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Old 04-12-2008, 12:26 AM   #11 (permalink)
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What if one were to go at it in the opposite direction--meaning, use the area of low pressure behind the car to help suck the exhaust out the pipe? Is there a potential for increasing the exhaust flow velocity this way?

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Old 04-12-2008, 02:14 AM   #12 (permalink)
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I would think that you would want to point it up into the wake zone, letting the exhaust gas 'fill in' the volume evacuated by the car. I don't know if there's enough flow to make much of a difference.

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Old 04-12-2008, 03:07 AM   #13 (permalink)
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You're talking about a tiny FE gain. Look at the size of the air intake on a 4 cylinder Honda. That's the amount of air stream you're affecting, if you're putting the petal to the metal. After making other more cost and time effective mods, you're going to be using so little engine power and hence air that I doubt you could really see an effect.

However for something like a satellite rocket, this plays a big role, and is the reason that the bottom of rockets can flare outwards with little effect on their drag.

It's also worth noting that the exhaust gas isn't constant, and so it comes out turbulant, which doesn't usually bode well for aerodynamics.
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Old 04-12-2008, 04:03 AM   #14 (permalink)
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FWIW, at 50mpg, 600F exhaust temp, and half an atm where the exhaust exits the vehicle, the Carbon Dioxide should occupy a ~1'x1'x3" volume per second, so not a whole lot. It seems it would be better for pushing the separation point a few inches farther down than actually filling in anything.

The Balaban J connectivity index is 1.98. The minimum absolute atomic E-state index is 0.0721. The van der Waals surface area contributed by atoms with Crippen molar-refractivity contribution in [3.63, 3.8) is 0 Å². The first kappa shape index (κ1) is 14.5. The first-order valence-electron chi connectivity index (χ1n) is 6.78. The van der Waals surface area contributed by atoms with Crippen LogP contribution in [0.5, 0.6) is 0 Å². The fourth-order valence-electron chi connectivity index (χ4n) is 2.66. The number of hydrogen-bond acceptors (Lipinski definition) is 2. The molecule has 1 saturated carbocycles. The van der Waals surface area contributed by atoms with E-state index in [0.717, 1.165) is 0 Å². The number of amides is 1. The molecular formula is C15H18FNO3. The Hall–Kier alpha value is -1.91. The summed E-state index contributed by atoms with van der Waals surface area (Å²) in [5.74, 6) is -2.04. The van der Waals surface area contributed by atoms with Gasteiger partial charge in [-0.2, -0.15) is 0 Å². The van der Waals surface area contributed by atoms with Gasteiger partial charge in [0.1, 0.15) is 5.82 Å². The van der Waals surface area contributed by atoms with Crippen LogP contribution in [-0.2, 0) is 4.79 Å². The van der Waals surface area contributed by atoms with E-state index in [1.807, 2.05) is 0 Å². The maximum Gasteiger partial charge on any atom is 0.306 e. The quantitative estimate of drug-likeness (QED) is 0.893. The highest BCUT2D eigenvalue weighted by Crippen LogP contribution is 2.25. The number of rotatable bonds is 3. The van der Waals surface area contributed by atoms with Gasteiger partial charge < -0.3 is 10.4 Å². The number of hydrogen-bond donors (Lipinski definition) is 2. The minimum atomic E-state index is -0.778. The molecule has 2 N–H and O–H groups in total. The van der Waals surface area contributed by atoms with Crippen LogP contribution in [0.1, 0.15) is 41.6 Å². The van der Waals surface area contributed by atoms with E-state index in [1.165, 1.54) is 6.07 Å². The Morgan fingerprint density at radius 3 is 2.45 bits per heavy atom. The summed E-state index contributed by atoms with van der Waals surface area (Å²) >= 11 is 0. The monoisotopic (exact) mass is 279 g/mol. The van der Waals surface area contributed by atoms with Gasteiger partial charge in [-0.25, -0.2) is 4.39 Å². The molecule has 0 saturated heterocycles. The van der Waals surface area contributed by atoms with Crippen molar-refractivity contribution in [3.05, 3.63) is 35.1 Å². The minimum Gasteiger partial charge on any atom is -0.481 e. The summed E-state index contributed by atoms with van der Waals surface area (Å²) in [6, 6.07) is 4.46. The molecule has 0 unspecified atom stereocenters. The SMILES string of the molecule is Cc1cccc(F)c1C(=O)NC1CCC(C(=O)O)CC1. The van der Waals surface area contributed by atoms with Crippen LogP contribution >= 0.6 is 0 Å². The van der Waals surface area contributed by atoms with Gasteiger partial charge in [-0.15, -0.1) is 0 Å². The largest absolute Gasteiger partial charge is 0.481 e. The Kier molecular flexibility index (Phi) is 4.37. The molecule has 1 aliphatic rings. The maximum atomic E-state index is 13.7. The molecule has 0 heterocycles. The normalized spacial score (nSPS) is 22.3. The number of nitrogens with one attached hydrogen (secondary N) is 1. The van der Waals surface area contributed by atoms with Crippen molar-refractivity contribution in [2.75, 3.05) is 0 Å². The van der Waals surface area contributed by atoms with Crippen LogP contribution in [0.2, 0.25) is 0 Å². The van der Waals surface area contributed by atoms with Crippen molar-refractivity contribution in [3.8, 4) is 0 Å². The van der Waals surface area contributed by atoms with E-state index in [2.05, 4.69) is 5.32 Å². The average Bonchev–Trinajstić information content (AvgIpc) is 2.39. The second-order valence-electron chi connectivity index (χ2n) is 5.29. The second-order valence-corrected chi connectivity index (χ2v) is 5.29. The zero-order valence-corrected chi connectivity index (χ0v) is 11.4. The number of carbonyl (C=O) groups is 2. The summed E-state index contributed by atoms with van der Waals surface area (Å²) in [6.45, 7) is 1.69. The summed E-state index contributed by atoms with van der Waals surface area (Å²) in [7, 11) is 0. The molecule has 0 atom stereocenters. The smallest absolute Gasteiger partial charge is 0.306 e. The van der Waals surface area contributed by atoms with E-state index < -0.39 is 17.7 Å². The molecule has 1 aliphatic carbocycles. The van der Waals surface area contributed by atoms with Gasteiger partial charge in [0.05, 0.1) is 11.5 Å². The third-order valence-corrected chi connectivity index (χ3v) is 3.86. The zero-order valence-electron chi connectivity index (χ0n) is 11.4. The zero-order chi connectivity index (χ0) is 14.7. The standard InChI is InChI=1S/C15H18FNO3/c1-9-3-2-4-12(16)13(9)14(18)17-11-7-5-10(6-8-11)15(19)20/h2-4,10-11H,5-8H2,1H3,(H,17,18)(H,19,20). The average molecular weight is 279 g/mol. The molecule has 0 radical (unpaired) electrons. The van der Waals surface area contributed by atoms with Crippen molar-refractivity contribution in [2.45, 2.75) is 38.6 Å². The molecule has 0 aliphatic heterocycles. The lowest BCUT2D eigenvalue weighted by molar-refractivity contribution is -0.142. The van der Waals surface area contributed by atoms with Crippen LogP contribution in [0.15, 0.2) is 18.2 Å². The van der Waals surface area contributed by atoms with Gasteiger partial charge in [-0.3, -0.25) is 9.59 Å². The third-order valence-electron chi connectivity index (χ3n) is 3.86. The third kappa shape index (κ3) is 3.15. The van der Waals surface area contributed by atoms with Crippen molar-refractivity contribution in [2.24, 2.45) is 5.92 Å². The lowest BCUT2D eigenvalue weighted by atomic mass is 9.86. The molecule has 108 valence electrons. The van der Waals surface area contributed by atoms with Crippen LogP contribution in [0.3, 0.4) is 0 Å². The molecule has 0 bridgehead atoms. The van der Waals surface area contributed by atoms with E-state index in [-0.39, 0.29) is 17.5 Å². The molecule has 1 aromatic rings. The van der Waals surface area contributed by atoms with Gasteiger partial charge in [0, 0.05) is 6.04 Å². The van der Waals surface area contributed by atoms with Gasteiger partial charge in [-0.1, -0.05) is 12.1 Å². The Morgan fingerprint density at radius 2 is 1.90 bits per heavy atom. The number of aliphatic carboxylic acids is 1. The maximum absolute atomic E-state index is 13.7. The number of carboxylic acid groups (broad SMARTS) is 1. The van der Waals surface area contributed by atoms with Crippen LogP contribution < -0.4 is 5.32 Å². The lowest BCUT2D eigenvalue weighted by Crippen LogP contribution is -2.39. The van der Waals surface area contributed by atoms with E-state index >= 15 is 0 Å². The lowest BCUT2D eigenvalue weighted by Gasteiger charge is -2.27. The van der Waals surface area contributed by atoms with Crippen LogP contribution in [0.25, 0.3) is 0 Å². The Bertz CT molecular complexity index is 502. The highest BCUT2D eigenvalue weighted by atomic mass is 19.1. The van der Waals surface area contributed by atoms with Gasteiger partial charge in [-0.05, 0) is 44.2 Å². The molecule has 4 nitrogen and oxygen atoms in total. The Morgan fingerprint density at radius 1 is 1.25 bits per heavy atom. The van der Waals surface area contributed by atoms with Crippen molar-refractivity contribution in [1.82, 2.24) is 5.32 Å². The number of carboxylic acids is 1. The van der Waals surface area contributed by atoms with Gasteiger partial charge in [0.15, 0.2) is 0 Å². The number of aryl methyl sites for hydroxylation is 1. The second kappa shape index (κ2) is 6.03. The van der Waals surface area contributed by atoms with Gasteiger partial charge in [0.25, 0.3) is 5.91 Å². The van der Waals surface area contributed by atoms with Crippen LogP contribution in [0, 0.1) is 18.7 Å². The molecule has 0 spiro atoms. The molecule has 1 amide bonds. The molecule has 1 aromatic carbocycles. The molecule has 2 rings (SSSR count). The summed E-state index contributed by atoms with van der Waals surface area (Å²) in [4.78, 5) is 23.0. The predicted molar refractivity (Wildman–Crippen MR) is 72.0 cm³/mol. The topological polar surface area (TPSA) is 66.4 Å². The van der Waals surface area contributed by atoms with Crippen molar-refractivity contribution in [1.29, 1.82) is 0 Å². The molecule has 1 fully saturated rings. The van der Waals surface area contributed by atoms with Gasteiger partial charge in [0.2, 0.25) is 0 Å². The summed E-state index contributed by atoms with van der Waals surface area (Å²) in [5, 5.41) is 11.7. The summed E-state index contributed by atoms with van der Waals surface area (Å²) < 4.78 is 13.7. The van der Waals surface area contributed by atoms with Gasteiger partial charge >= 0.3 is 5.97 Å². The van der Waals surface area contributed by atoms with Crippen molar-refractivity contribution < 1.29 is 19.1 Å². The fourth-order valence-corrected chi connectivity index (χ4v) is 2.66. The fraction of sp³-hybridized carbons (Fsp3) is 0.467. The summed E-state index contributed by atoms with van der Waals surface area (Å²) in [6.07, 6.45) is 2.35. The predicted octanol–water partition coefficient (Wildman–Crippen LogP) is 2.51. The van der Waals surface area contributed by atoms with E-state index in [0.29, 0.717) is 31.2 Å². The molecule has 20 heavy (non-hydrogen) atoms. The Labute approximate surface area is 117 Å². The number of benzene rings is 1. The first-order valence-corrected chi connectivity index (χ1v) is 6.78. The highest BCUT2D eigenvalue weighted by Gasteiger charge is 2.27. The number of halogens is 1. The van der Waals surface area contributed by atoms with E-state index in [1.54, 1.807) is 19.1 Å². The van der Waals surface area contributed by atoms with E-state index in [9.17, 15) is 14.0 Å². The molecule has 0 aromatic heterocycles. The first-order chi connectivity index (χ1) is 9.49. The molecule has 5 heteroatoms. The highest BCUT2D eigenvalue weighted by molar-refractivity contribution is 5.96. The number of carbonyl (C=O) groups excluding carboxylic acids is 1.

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Old 04-12-2008, 06:11 AM   #15 (permalink)
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Quote:
Originally Posted by .Cd View Post
On a lot of race cars I have seen the exaust routed in such a way that it can be used to energize ( reattach ) any stagnant air behind the car.

Can we do the same sort of thing with our cars ?

I would think there would not be enough force behind our puny exaust pipes to do any good.

Also I'm confused about whether a large exaust pipe and free flowing muffler or a tiny exaust pipe with a stock one is better for fuel economy.
I have seen arguments for both.
The manufacturer of Aptera has a vent at the very tip of the end of the car from which interior air is exhausted. They placed it there, according to them, for the reason you mention above.
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Old 04-12-2008, 09:33 PM   #16 (permalink)
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Quote:
Originally Posted by Figjam74 View Post
IMO, backpressure IS always bad. Backpressure increases your pumping losses. The trick however, is minimize backpressure without sacrificing exhaust velocity. It become trickier yet when you realize that the amount of exhaust gas you're tuning for varies with engine speed.

Absolutely correct.
At full noise (19 000 RPM) a current F1 engine (2.4 litres) puts out about 11 400 litres/minute of exhaust gas most of which is put to use aerodynamically to fine tune the rear wing and other bits and pieces the wind tunnels tell the designers can be used for downforce such as when exiting a slower corner.


I would have assumed that F1 cars were using short exhaust pipes due to the wide range of RPM's that they need to run at, while the Nascar teams can tune for specific RPM ranges that the cars typically run at. I'd also imagine that weight is a bigger factor in F1, and that NASCAR is supposed to be 'Stock' car racing, and rules would require a full exhaust system.

Also correct on both points.
NASCAR is slightly different since the engines run at fairly much constant speeds over a narrow rev band and virtually all of the action takes places at the top end.


As far as using the exhaust as an aerodynamic aid, my guess would be placing the exhaust somewhere in the middle (taking a hint from Lamborghini here)
The Lambo is using a set of venturi ducts either side of the engine and inboard of the rear wheels so the exhaust pipe is in the middle as a result.
I suggest the volume of air travelling through the venturi ducts is the dominant factor and it may even help the exhaust by creating a relative vacuum either side of the pipe.

Pete.

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